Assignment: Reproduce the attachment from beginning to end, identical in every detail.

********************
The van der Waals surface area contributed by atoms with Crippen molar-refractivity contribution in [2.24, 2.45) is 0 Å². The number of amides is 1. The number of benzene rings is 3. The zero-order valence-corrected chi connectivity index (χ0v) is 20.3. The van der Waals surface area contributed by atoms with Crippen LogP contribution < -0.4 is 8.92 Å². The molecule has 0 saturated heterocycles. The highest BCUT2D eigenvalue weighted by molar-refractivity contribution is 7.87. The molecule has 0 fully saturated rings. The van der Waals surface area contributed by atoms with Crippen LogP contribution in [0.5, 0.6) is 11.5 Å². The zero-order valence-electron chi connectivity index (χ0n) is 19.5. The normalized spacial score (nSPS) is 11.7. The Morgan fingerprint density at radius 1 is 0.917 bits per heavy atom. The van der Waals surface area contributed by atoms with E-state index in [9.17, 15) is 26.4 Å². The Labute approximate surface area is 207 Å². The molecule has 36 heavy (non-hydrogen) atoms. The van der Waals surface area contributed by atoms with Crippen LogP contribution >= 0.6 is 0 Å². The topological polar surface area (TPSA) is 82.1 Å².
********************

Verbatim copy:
The van der Waals surface area contributed by atoms with Crippen molar-refractivity contribution in [2.24, 2.45) is 0 Å². The number of amides is 1. The number of benzene rings is 3. The zero-order valence-corrected chi connectivity index (χ0v) is 20.3. The van der Waals surface area contributed by atoms with Crippen LogP contribution < -0.4 is 8.92 Å². The molecule has 0 saturated heterocycles. The highest BCUT2D eigenvalue weighted by molar-refractivity contribution is 7.87. The molecule has 0 fully saturated rings. The van der Waals surface area contributed by atoms with Crippen LogP contribution in [0.5, 0.6) is 11.5 Å². The zero-order valence-electron chi connectivity index (χ0n) is 19.5. The normalized spacial score (nSPS) is 11.7. The Morgan fingerprint density at radius 1 is 0.917 bits per heavy atom. The van der Waals surface area contributed by atoms with E-state index in [9.17, 15) is 26.4 Å². The Labute approximate surface area is 207 Å². The molecule has 36 heavy (non-hydrogen) atoms. The van der Waals surface area contributed by atoms with Crippen LogP contribution >= 0.6 is 0 Å². The topological polar surface area (TPSA) is 82.1 Å².